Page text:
When we get too hot, the body's temperature centre in the hypothalamus sends a signal to the sweat glands to produce sweat, explains Dr Barbara J. Holtzclaw. And it's the evaporation of that salty liquid on our skin that cools us down. Essentially, perspiration acts as the body's A.C. unit and keeps us from overheating.
If that isn't reason enough to start embracing sweat, read on. Because there are plenty of other reasons to get comfortable with your beautiful, glistening self—plus a few ways to make sweating it out a bit more comfortable:
1. Most sweat doesn't stink.
Most people hate sweat because they think it smells. But guess what? Most perspiration is completely odourless.
Scorching, 30-degree days and intense yoga sessions activate eccrine sweat glands. And the sweat they produce is mostly made up of water and electrolytes, neither of which smells, Holtzclaw explains. (Though some synthetic fabrics can trap body heat and interfere with the evaporation of sweat and produce an odour of their own, she notes.)
Smelly sweat comes from apocrine sweat glands, which are only activated when we're feeling stressed, anxious, fearful or aroused. Because this type of sweat is thick and oily, it traps bacteria on the skin, resulting in an unpleasant odour, Holtzclaw explains.
2. You produce exactly as much sweat as you should.
Remember, your body has your back: it's automatically producing sweat to keep you from overheating, and it knows just how much perspiration you need. But each person is different. The amount of eccrine sweat you produce on a particular day depends on a lot of factors, including the weather and the amount of sweat glands you have. If you're used to hot climates, your body adjusts to sweat more efficiently. However, if your body is used to a cool climate, you may produce more sweat in the heat, Holtzclaw says. So whether you're dripping in sweat or merely glistening, know that your body is only doing what's best for you, which is actually pretty awesome.
3. Being totally sweat-free is risky.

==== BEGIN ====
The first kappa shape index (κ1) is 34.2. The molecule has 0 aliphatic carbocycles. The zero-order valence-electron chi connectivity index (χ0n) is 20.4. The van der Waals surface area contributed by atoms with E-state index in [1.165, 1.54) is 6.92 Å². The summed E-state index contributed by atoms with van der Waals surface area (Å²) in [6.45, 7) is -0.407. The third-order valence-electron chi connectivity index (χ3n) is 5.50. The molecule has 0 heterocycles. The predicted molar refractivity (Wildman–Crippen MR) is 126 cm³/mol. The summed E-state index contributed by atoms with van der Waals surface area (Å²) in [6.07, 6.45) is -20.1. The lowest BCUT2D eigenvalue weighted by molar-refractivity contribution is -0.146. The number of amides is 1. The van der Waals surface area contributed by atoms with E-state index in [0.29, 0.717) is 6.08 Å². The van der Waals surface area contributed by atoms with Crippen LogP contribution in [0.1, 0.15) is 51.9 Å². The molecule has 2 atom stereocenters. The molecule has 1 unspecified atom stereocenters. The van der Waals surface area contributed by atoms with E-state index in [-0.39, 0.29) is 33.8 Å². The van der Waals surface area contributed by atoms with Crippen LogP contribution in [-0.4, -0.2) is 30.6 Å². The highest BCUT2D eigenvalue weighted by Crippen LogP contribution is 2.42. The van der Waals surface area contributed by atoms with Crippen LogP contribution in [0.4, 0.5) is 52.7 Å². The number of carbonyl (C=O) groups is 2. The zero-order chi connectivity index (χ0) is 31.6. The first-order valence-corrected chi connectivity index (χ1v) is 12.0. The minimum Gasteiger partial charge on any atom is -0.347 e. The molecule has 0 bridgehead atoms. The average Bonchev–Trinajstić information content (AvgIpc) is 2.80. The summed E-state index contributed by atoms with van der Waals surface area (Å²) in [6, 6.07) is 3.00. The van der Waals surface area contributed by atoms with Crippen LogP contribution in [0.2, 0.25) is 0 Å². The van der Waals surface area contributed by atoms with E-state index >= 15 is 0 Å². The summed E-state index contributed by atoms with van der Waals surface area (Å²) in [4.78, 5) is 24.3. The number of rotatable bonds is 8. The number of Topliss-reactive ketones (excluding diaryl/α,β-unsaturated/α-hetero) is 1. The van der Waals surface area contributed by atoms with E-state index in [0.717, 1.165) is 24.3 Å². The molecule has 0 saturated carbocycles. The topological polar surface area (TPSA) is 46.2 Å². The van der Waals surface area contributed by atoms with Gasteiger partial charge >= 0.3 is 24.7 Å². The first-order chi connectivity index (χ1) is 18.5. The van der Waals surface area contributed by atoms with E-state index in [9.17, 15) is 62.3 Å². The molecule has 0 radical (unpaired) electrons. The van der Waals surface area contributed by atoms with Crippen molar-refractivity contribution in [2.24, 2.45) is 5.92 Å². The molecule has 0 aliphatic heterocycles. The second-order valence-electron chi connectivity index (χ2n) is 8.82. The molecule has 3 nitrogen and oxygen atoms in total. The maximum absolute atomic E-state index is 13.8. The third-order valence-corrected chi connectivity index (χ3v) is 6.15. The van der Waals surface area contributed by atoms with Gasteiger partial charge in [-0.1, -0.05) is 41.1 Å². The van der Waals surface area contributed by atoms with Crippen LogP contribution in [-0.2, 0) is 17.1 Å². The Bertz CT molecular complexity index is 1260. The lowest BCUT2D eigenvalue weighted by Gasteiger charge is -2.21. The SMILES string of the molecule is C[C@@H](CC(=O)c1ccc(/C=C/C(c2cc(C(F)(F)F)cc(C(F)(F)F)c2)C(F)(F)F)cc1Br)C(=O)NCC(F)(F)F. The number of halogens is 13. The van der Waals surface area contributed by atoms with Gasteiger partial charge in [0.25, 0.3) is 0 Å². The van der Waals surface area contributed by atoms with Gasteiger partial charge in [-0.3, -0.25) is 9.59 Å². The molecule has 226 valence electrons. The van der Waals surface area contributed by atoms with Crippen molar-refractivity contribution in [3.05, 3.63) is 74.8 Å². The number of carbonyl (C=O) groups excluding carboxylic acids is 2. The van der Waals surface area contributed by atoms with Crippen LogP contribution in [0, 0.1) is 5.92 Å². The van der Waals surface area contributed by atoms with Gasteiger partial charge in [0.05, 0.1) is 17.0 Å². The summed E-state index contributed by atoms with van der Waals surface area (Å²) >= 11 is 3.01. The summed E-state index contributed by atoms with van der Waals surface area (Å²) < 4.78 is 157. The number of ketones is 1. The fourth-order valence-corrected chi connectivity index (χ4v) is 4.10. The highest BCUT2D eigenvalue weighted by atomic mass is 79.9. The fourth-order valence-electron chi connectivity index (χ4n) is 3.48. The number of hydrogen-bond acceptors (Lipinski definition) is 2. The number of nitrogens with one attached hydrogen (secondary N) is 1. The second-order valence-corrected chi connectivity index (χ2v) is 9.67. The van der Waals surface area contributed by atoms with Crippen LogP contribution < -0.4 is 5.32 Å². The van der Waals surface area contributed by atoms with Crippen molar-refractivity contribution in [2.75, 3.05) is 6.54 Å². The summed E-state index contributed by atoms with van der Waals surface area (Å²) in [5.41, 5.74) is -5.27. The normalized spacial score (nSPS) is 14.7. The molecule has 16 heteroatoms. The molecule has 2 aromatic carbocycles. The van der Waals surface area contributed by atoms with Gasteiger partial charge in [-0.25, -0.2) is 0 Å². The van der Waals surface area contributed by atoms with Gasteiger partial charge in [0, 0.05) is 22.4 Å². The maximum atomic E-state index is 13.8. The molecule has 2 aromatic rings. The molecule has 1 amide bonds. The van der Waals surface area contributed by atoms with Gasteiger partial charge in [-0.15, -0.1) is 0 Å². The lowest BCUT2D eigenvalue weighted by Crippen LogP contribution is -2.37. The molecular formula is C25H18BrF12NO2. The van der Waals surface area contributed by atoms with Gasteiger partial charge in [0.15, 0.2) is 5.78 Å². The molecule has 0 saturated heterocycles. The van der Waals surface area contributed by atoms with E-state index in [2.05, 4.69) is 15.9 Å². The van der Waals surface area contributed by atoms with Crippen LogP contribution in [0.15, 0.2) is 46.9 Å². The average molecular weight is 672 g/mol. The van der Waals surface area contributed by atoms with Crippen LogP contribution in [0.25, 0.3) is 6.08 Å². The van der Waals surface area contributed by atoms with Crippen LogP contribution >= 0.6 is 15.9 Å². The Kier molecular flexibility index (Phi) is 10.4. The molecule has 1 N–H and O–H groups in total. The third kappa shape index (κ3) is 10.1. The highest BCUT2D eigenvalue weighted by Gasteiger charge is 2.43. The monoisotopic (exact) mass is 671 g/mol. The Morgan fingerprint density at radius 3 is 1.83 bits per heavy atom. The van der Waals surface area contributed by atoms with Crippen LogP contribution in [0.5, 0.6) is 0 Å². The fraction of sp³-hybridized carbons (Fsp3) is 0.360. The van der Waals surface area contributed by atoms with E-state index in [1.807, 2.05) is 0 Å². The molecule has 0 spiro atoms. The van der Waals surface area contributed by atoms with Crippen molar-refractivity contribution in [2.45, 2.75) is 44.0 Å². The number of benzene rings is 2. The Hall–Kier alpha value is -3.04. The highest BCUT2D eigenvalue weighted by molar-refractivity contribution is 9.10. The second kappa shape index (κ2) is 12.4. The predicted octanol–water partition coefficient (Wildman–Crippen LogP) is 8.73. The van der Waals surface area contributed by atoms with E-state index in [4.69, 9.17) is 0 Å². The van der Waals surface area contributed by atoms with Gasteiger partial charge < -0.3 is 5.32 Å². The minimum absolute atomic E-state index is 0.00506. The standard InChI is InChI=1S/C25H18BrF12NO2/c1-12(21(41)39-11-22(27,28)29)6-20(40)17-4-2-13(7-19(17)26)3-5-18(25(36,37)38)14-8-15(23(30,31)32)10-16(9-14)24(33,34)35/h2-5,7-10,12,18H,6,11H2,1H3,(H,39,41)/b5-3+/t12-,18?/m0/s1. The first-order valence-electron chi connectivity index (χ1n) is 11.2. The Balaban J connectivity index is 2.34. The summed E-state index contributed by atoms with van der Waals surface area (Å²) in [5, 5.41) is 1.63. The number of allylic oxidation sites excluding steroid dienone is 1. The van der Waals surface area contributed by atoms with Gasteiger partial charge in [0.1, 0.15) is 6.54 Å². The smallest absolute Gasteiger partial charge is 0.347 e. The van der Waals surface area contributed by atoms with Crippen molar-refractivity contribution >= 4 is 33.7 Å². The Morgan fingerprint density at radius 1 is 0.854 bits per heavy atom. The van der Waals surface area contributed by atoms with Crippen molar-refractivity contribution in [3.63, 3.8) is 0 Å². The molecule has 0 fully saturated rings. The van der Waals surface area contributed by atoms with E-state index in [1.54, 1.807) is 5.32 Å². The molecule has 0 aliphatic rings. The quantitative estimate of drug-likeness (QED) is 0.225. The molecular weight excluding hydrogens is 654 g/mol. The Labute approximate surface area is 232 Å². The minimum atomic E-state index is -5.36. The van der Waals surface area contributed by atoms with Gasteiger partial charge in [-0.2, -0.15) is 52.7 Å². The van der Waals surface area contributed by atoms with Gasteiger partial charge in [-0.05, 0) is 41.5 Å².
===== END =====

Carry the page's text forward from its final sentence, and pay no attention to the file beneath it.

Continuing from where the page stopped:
You may have heard about people getting Botox injections or light wave treatments like MiraDry or MiraSmooth to help them sweat less. Though the idea may sound appealing, proceed with caution, says Dr James Mold. These treatments may cause burning, itching, swelling and bruising that can last for weeks. Not to mention, long-term side effects are not yet clear, Mold says. "It's generally not a good idea to mess with Mother Nature or to have treatments for purely cosmetic reasons unless the benefits clearly outweigh the risks."
Still not quite ready to embrace perspiration?
Don't sweat it! (See what we did there?) Try these natural and healthy ways to stay dry:
- Layer with cotton. Unlike synthetic materials that trap heat without wicking away sweat, cotton absorbs sweat and dries quickly, making it an ideal base layer.
- Find your zen. If you're more worried about body odour than actual sweat, consider taking up meditation, yoga or another calming practice. Stress tells the apocrine glands to secrete water and lipids, which is a feast for odour-causing bacteria.
- Avoid excess caffeine. Caffeine is a stimulant, so when you have too much of it, it puts your body into flight-or-fight mode and causes your apocrine glands to go into overdrive. If you tend to get balmy after a few too many cups of iced coffee, take that as a sign it's time to dial back.
(Note: If you sweat excessively even when you're not overheated, or you feel you're not sweating enough, check in with your doctor. This could be a sign you have an underlying medical condition—and possibly a serious one.)